By the end of the town hall Bernie Sanders held with Chris Hayes of MSNBC this week in West Virginia, so many of the savagely depressed citizens of that coal-bearing state started to come around to the idea that maybe not much was going to change. The 2016 campaign was over, but the dawn of 2017 has been polemics, chaos, lies.
Meanwhile, the misery in West Virginia is being acknowledged as a shared plight among all of us Americans. Despite red-state voters being sold a load of red-dog slag that all the elites and liberals didn't give a crap about them -- their joblessness, their opioid epidemic -- it seems much more likely that we are all in this together, despite different geography, culture and stations in life.
While it's equal-opportunity bad throughout much of working-class and middle-class America. it's impossible to deny that West Virginia serves as a stark, strip-mined and diseased Ground Zero for America's despair. The boom & bust economics of coal, let alone the politics of coal, are hardly a new deal. The author of one of the best books on the state, John Alexander Williams, startlingly describes this "addicted" state so hauntingly:
"Persons who have studied the impact of coal mining on different societies from Silesia to northern Japan have usually concluded that coal has been a curse upon the land that yielded it. West Virginia is no exception. In its repetitive cycle of boom and bust, its savage exploitation of men and nature, in its seemingly endless series of disasters, the coal industry has brought grief and hardship to all but a small proportion of the people it has touched.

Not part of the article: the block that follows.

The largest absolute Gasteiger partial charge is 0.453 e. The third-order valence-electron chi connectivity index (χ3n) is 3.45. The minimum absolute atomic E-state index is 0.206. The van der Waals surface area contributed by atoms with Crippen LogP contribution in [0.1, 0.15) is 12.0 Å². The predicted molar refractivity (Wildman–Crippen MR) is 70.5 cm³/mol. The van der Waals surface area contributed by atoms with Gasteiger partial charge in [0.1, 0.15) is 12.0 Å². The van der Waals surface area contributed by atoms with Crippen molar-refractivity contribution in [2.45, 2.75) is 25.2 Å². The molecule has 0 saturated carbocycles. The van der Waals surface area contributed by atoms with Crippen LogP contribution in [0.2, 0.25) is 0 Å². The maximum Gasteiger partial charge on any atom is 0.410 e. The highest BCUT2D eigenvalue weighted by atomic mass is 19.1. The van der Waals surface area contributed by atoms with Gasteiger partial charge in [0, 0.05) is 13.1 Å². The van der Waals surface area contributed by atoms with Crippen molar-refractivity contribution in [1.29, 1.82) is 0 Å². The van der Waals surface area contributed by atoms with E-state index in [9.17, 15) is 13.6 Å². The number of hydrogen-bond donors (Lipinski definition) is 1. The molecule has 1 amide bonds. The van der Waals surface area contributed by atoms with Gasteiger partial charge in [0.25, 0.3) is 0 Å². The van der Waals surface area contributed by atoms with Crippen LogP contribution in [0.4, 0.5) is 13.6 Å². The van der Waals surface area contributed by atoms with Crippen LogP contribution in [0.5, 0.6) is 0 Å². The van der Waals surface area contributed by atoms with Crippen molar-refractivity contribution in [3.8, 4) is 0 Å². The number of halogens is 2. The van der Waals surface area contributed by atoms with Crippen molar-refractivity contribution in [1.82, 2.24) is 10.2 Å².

"There has been, of course, a tiny elite of smaller producers and middlemen who grew rich from coal exploitation although not so rich as the nonresident owners in whose shadow the local elite worked. For those West Virginians who lived at a remove from the industry, its impact has been more ambiguous. Certainly coal created opportunities that were not there in the agricultural era, but it also created new problems, especially as the owners of the industry have always tried and have usually succeeded in passing off the external or social costs of coal production to the public at large.
"Moreover, the industry called into being a larger population than West Virginia’s other economic resources can support so that, even after the great migration of the postwar years, the position of the state is like that of an addict. West Virginia is ‘hooked’ on coal, for better or for worse. In the past, it has generally been for the worst.''
This week, as the Trump presidency founders amidst the cruelty and chaos of its agenda, Sen. Sanders sat next to West Virginians to try and steer a conversation back to collective solutions.
One miner sitting on the stage next to Sen. Sanders said he voted for Trump because Trump promised coal jobs. Now this miner was loathe to find out that Obamacare was going to be taken away in the name of freedom and making America great again. Even this man came around to agreeing that universal health care is probably the only real way to end this ridiculous, nihilistic fight over keeping Americans from further sinking their mortality rates. We aren't No. 1 when it comes to suicide, infant mortality, life expectancy.
This town hall was close to heartbreaking. No, it was heartbreaking. A young woman in her 20s offered up one of the most sanguine summaries of West Virginians' state of affairs: Jobs have been so long gone from the Mountaineer State that she's living in a generation where jobs aren't even part of the collective memory.